Politics & Policy

Man of War

Rambo is back -- bigger and bloodier.

You can learn everything you need to know about Rambo from the title. It’s short, simple, and blunt. There are no Roman numerals, no colons, no hokey subtitles, no frills or fanciness. It’s not particularly creative, but it’s certainly effective, in a crude, brutish way, because it gets right to the point, and it knows exactly what its audience wants: Rambo, just plain old Rambo, with nothing else in the way.

It’s a simple formula built to showcase a not-so-simple character. When Rambo first emerged in 1982, he was an action hero who refracted the social and political tensions of his era, a long-haired Vietnam vet who lashes out at small-town authorities and complains that war protestors “wouldn’t let us win.” Part hippie, part reactionary, he appealed to both the establishment and the outcasts. As the sequels progressed, though, the character’s blue-collar appeal increased, and he became more violent and more explicitly bent on taking on America’s enemies. Rambo was such a potent symbol that even Ronald Reagan dropped his name. He was an all-American superhero given everyman authenticity by Sylvester Stallone’s bruiser’s glare and authentic Philly mumble.

In the 20 years since John Rambo last waged a one-man war on America’s enemies in Rambo III (tagline: “God would have mercy — John Rambo won’t!”), Rambo has become an American icon, part pop political allusion, part nostalgic kitsch — an over-muscled, hyper-violent cartoon fantasy. (At one point, he was even turned into an actual cartoon character.) Despite the character’s enduring popularity, the type of hero he represents has been sorely lacking in Hollywood, as action films have sought a younger audience, and moved increasingly toward glittery, effects-driven spectacle. Rambo — gruff, grim, and terrifically violent — is in part a reaction to the new-fangled excesses and adolescent bent of modern action film, and a homage to a lost generation of working-man action heroes.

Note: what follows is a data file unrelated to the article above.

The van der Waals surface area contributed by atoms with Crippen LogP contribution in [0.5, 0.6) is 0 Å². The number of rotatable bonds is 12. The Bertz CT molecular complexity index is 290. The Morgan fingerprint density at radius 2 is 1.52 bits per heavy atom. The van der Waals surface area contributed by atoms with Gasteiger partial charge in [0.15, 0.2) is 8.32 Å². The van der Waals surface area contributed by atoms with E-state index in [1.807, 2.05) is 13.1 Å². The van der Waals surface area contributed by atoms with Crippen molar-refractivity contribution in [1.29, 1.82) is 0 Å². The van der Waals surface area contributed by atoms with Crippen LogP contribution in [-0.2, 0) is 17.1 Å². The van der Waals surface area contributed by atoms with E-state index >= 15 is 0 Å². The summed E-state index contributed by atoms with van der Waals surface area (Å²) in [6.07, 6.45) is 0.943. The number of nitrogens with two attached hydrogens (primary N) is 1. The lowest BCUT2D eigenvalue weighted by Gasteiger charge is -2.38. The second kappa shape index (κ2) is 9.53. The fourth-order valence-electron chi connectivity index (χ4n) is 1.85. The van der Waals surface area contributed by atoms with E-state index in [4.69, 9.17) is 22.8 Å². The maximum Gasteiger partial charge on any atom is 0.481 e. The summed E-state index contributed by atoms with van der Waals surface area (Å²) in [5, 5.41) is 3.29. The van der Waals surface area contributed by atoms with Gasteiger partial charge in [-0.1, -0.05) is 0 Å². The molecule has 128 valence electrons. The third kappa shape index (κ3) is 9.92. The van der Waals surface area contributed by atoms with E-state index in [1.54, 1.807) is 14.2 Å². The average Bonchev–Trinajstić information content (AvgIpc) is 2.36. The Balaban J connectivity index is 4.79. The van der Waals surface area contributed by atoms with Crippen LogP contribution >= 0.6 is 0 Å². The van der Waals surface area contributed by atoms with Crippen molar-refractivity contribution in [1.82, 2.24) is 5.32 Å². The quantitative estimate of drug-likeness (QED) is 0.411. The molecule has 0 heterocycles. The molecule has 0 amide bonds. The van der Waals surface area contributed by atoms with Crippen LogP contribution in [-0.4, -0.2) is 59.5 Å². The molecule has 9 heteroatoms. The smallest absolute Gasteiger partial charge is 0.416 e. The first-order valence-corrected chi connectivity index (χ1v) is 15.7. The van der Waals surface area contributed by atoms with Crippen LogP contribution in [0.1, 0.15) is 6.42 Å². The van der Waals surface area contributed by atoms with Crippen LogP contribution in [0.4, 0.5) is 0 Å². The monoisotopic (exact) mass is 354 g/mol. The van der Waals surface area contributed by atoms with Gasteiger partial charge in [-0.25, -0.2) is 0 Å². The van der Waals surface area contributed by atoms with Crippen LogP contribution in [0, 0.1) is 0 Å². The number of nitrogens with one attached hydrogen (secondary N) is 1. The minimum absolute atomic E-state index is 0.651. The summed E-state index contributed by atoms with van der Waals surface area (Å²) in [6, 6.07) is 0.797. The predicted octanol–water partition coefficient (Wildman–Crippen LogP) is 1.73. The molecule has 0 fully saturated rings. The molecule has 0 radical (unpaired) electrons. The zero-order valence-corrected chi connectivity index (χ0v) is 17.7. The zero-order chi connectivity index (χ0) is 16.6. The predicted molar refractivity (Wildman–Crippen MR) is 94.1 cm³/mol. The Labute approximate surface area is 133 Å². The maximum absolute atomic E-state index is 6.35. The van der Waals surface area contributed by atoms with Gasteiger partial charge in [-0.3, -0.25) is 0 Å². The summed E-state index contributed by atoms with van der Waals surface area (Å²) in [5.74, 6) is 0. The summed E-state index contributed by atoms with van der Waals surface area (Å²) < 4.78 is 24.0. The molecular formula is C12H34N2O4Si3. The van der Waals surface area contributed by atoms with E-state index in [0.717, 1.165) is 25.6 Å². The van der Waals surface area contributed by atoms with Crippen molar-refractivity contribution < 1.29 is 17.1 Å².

That idea is coded into the very structure of the film. As the film opens, John Rambo is living out his days in Southeast Asia, not far from the border of war-ravaged Burma. He lives a hermit’s life, driving a boat, hammering hot iron, and catching deadly snakes for a living (how’s that for tough?). He’s become a relic, locked in exile from the modern world — which seemingly no longer needs old-fashioned men like him.

He quickly becomes necessary again when a team of missionary doctors from Colorado convince him to take them to Burma in his boat. He resists at first, arguing that their quest is hopeless. “Things never change,” he says. But up the river they go, and before long, the missionaries are captured by a warlord-like Burmese army major, at which point Rambo finds himself again gunning down swarms of foreign regulars. Rambo, it seems, was right: Things don’t change.

One might say the same for the film’s star. Stallone, who directed and co-wrote the film, is now in his sixth decade, has dropped the greased-up body-builder’s look he sported in the early films, but he still looks like a human mountain. Implausibly, he seems to have gotten bigger over the last two decades. Burly and lumbering, with oak-sized arms and a neck the size of a bridge column, his presence has the same imposing quality as a tank — which for all practical purposes he is.